Vinyl exams

Detroit hip-hop singles

Jan 17, 2001 at 12:00 am

JayDee, one-third of Slum Village and hip-hop’s most wanted producer, hasn’t forgotten his Detroit people. While staying busy working with big-name stars such as Erykah Badu, Common and Jay-Z, he has taken time to produce debut singles from local MCs Phat Kat and Que D.

Frank n Dank is next, simultaneously dropping two 12-inches on JayDee’s newly christened MacNasty Records, distributed by Fat Beats and funded by MCA. While the party track “Everybody Get Up” is a bit too typical, the other three songs are vintage Slum Village family. “Me and My Man” features Phat Kat and a bouncy track with chopped-up guitar licks that would make Busta Rhymes proud. “Give It Up II” has a much more ominous sound, calling to mind a swarm of circling locusts while JayDee brings the lyrical wrath in his angriest verse on record. Slum Village’s sound has plenty of critics, who focus on rhymes, but fail to hear the whole package. The essence of JayDee’s style is the meshing of disparate elements, including harsh, neck-snapping drum kicks and claps, deep booming bass lines and melodic sounds. In this formula, rappers’ voices are treated as merely part of the whole, adding to the music, but never more important than the rest. This approach is most evident on “Love,” the most mellow of the four songs, a bitter look at relationships without love. This release is just a hint at what’s forthcoming on JayDee’s compilation Welcome to Detroit, giving every rap fan something to look forward to this spring.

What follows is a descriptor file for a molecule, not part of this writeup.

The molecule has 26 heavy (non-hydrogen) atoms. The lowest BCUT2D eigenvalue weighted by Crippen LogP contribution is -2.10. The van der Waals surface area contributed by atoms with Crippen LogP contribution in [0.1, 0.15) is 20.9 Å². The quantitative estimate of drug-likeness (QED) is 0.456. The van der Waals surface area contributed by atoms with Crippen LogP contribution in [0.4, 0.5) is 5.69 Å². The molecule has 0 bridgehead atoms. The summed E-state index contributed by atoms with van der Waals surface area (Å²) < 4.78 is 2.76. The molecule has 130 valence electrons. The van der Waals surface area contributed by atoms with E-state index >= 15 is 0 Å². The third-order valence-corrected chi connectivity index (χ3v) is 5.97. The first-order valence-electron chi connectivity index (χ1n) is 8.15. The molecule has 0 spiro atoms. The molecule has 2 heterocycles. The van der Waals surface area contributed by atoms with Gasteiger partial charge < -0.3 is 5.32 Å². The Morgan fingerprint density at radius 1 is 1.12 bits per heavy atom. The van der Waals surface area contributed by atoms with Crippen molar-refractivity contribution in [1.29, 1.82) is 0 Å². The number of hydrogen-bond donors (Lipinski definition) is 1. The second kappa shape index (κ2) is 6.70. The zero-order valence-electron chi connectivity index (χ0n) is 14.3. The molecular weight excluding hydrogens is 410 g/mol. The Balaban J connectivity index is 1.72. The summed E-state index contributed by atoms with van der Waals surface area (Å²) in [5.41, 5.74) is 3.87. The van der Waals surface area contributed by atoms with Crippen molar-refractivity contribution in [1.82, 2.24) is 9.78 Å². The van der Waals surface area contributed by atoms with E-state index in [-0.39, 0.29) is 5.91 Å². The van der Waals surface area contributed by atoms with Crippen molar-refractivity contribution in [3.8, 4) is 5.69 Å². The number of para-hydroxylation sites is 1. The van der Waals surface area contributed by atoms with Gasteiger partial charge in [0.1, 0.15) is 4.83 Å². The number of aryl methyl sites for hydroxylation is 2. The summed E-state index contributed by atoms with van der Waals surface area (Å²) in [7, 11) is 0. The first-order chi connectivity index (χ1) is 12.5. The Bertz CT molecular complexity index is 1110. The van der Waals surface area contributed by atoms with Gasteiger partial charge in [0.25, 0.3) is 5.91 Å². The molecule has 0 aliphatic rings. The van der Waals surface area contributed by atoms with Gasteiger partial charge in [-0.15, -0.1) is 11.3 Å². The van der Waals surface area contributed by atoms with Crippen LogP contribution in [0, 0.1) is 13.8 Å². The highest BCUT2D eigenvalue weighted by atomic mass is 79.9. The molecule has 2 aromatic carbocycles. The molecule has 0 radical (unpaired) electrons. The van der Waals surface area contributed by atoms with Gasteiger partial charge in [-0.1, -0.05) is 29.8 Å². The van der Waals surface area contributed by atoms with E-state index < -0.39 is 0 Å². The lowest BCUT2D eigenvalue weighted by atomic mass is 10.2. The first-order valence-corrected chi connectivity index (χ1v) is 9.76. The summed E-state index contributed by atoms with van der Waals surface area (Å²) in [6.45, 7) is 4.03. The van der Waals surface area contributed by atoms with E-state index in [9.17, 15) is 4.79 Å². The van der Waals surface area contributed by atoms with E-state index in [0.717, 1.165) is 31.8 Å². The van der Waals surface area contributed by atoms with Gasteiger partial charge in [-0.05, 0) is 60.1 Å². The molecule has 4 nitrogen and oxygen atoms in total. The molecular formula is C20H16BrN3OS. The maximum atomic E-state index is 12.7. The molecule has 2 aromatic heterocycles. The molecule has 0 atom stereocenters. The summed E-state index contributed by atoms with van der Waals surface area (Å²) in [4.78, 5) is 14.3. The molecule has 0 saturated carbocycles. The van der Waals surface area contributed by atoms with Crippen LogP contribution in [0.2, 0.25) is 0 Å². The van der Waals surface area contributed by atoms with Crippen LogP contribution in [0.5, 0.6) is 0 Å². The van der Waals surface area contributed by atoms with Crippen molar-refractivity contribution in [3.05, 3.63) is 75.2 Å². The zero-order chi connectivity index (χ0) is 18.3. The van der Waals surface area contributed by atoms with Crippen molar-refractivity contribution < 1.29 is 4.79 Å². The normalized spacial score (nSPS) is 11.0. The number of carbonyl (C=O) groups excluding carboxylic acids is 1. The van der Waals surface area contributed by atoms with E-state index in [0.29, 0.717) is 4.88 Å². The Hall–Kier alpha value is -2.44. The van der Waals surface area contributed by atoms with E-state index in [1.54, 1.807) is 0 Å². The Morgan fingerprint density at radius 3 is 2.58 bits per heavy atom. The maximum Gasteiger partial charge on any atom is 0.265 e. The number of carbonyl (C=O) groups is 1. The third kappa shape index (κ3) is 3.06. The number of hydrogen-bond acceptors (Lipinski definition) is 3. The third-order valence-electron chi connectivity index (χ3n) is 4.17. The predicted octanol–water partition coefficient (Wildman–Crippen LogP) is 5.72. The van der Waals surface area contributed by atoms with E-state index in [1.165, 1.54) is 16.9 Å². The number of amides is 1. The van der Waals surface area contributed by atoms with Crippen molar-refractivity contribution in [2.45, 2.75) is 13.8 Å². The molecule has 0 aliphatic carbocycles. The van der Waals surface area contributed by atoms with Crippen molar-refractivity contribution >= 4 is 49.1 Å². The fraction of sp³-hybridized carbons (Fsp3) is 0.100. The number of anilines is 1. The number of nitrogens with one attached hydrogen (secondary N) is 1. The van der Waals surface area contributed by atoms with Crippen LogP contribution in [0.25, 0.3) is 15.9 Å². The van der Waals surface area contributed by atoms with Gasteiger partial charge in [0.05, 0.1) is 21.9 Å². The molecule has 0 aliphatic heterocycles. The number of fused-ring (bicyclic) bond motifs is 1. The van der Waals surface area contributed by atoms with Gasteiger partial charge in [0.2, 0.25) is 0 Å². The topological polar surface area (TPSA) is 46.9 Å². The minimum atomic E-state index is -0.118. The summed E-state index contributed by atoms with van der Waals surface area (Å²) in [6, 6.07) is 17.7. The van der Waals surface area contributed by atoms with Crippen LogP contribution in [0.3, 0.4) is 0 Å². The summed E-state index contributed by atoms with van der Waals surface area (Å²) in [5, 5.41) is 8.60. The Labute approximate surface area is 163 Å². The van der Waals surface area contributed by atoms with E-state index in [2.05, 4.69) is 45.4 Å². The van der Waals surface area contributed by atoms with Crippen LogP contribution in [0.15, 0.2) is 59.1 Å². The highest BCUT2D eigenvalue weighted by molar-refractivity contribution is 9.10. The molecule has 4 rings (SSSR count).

Find other local hip hop reviewed ... Obie Trice and Lacksidaisycal.

Luke Forrest writes about music for the Metro Times. E-mail [email protected].